October 22, 2008
Hong Kong Should Control Light Pollution
Hong Kong, one of the world's most densely built-up and populated metropolises, is under pressure from green groups to curb its energy use from neon signs and lighted advertising.
With the popularity of green consciousness and global warming fears, environmentalists are increasingly critical of this ostentatious display, calling it unnecessary and wasteful.
Hahn Chu, the environmental affairs manager for Friends of the Earth, said the trend is getting worse and worse: "Hong Kong always thinks the brighter things are, the more prosperous we seem, but people often forget that we're wasting energy."
A recent public opinion poll on energy conservation by the Council for Sustainable Development found 71 percent of over 80,000 people backed turning off neon lights in the small hours.
The city's environmental protection department received some 50 complaints about light pollution in 2008, up from the 40 cases received in 2007, with neon signs posing a growing nuisance for the public.
One of the worst offenders in an online poll was a massive neon sign advertising luxury brand Prada that blasted an intense white light onto a near-deserted Central street until till 5 a.m. every day.
One respondent called it a flamboyant wastage that creates light pollution.
A Prada spokesperson in Hong Kong said the company was "actively seeking a solution and we will reduce the lighting", but offered no specifics.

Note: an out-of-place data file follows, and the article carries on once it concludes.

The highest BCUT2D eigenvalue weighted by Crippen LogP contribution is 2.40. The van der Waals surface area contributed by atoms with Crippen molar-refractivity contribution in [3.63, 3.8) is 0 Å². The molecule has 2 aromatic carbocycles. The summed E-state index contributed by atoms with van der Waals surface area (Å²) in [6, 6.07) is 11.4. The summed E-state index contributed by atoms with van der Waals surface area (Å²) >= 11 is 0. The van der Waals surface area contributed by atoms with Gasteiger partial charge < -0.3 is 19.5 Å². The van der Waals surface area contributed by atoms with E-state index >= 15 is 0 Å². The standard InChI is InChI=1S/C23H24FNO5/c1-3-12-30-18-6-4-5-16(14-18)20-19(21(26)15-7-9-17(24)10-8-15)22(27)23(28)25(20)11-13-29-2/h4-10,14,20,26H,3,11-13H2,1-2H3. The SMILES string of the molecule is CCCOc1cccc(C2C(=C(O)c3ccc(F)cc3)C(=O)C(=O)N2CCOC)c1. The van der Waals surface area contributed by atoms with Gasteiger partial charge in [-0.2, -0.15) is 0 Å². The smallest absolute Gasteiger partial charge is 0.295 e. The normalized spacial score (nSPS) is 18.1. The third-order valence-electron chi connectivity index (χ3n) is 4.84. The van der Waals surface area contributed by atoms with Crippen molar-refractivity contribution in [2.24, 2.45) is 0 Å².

Friends of the Earth called on retailers and building owners to set a lights-off time after business hours to conserve energy and reduce emissions.
Hong Kong's electricity consumption grew 18 percent between 1997-2006, outpacing local population growth of 5.9 percent in the same period, the group said.
Light pollution is not a new concept for Hong Kong.
Photographs of global "artificial night sky brightness" from NASA display a conspicuous "luminous fog" around much of Western Europe and North America as well much of Japan, Taiwan, while Hong Kong shows up as a bright spot in the southern China region.
Light pollution has become so pronounced that two thirds of the U.S. population and about half the EU are no longer able to see the Milky Way with the naked eye, according to global experts.
Hong Kong leader Donald Tsang, in his annual policy address last week, said the government would "assess the problem of energy wastage of external lighting and study the feasibility of tackling the problem through legislation."